||As of 2/8
Equities data reflect price changes, not total return.
Last Week’s Headlines
- The nonpartisan Congressional Budget Office said the annual U.S. budget deficit as a percentage of the economy will shrink in 2013 for the fourth year in a row. The estimated $845 billion deficit would be less than $1 trillion for the first time in five years, and represent only 5.3% of GDP–roughly half the ratio of 2009. The bad news? Without tax and spending changes, the CBO said that the total national debt will be at 77% of GDP in 10 years and growing, largely because of rising health-care costs for an aging population and interest payments on federal debt.
- The U.S. trade deficit shrank to its lowest point in almost three years as a result of record oil exports. According to the Commerce Department, the trade deficit fell more than 20% to $38.5 billion.
- The U.S. Treasury said it will launch its first new investment product in 15 years when it auctions floating-rate notes sometime in 2013. The Treasury also said it plans to increase issuance of Treasury Inflation-Protected Securities (TIPS) this year.
- New factory orders were up 1.8% in December, with an 11.7% jump in transportation-related orders leading the way, according to the Commerce Department. It’s the third increase in factory orders in the last four months.
- The U.S. services sector grew at a slightly slower pace in January. The Institute for Supply Management’s index registered 55.2% for the month. That’s slightly lower than December’s 55.7%, but any figure above 50% represents growth, and it’s better than the 53.1% of the ISM’s manufacturing index.
- The U.S. Justice Department filed suit against Standard & Poor’s, charging that during the three years prior to October 2007, the ratings service deliberately inflated its ratings of certain mortgage-backed bonds because of its own business concerns.
- Bond yields for Spanish and Italian sovereign debt rose to 5.4% and 4.5% respectively after Spanish Prime Minister Mariano Rajoy’s political party was accused of taking kickbacks and as polls showed new strength by former Prime Minister Silvio Berlusconi as Italy’s February 24-25 elections get closer.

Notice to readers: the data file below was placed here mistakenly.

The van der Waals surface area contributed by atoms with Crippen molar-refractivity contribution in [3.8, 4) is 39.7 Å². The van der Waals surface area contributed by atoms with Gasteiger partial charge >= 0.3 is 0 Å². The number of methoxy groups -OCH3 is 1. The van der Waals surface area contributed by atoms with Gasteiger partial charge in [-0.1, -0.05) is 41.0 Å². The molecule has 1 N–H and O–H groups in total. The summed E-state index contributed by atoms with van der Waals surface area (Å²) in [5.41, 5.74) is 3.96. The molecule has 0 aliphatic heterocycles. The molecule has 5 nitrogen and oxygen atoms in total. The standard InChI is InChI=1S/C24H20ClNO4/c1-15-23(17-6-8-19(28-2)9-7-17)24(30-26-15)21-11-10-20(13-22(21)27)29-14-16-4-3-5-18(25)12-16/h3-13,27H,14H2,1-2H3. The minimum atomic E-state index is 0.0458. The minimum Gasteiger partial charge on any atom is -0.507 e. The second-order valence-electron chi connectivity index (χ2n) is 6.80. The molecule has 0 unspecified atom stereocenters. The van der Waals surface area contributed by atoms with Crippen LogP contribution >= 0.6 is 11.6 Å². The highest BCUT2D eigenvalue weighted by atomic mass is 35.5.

Eye on the Week Ahead
As earnings season winds down, the approaching March 1 deadline for implementation of the sequestered federal budget cuts may begin to get renewed investor attention. Retail sales may give insight into the consumer mindset.
Key dates and data releases: retail sales, business inventories (2/13); industrial production, options expiration (2/15).
Data sources: Includes data provided by Brounes & Associates. All information is based on sources deemed reliable, but no warranty or guarantee is made as to its accuracy or completeness. Neither the information nor any opinion expressed herein constitutes a solicitation for the purchase or sale of any securities, and should not be relied on as financial advice. Past performance is no guarantee of future results.
The Dow Jones Industrial Average (DJIA) is a price-weighted index composed of 30 widely traded blue-chip U.S. common stocks. The S&P 500 is a market-cap weighted index composed of the common stocks of 500 leading companies in leading industries of the U.S. economy. The NASDAQ Composite Index is a market-value weighted index of all common stocks listed on the NASDAQ stock exchange. The Russell 2000 is a market-cap weighted index composed of 2000 U.S. small-cap common stocks. The Global Dow is an equally weighted index of 150 widely traded blue-chip common stocks worldwide. Market indexes listed are unmanaged and are not available for direct investment.
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Prepared by Broadridge Investor Communication Solutions, Inc. Copyright 2013.